Florida Panthers — Speaking of Florida. You would like to think that a two week break could work some magic for a team that went into the Olympics on a six-game slide, but it's doubtful the Panthers will be so lucky. The Panthers went 4-7-2 in their last 13 games, largely due to the fact that center Stephen Weiss was their leading scorer in that span, and he only had six points.
Florida's problem all season has been a horrible lack of scoring, and that doesn't seem likely to get any better since the team isn't in any position to be buyers before the trade deadline. Not only that, but the lack of scoring has meant needing to lean heavily on goalie Tomas Vokoun to have any hopes of winning on a nightly basis.
Vokoun hasn't had a game off since December 27 and didn't get any break for the Olympics either. He's a 100% lock to either be traded or wear out if he stays, neither of which makes Florida's slim hopes of saving their season look any brighter.
Chicago Blackhawks -- Yes, they've done well. They won four straight heading into the break, and are sitting in fourth in the West. However, there is certainly something to be said for being able to keep a good thing going. It appears as though Chicago has finally and definitively switched Cristobal Huet out and Antti Niemi in between the pipes, which is still a bit of an experiment no matter how well Niemi has played lately.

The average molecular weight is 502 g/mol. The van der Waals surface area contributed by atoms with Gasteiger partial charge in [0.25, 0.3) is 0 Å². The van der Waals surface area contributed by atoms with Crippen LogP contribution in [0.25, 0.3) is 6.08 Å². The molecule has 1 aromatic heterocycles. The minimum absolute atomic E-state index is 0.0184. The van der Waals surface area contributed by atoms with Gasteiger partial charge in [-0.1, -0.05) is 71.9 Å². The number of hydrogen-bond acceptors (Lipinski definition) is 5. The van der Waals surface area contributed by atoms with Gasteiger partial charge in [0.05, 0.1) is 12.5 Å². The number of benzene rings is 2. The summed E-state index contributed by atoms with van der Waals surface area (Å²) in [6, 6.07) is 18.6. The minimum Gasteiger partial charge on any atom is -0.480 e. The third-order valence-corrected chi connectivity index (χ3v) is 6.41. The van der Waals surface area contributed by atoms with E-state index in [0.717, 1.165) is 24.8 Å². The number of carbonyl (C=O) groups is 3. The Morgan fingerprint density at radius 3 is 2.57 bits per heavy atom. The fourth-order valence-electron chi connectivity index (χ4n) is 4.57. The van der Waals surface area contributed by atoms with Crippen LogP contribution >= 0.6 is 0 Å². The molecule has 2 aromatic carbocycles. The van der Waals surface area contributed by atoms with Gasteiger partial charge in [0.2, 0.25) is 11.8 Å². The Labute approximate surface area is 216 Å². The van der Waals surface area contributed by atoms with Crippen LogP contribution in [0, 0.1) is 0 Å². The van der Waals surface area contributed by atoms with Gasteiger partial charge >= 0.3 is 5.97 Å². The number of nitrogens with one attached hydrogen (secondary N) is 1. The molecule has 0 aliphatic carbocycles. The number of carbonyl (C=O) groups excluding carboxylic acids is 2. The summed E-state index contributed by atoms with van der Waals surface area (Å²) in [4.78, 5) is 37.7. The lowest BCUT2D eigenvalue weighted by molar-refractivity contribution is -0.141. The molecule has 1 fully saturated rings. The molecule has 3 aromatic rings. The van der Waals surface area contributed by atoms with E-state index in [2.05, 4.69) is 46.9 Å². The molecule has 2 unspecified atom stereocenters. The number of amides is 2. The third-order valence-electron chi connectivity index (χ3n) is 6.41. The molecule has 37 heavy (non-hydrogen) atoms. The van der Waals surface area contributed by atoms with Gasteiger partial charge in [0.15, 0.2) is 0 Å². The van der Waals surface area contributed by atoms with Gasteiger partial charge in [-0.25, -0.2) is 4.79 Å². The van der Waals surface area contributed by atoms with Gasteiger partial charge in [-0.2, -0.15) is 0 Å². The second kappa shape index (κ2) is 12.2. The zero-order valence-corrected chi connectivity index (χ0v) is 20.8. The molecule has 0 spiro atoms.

Chicago stands to be the team that might benefit most from the Olympics, specifically individual performances. Marian Hossa got off to a rough start in Chicago — he didn't play until Thanksgiving, and didnt really start scoring until New Year's (13 points in his first 17 games). Hossa really started to get his legs under him as the calendar turned to 2010, and a strong Olympic performance for Slovakia (nine points in seven games) should only serve to keep his offensive motor revving.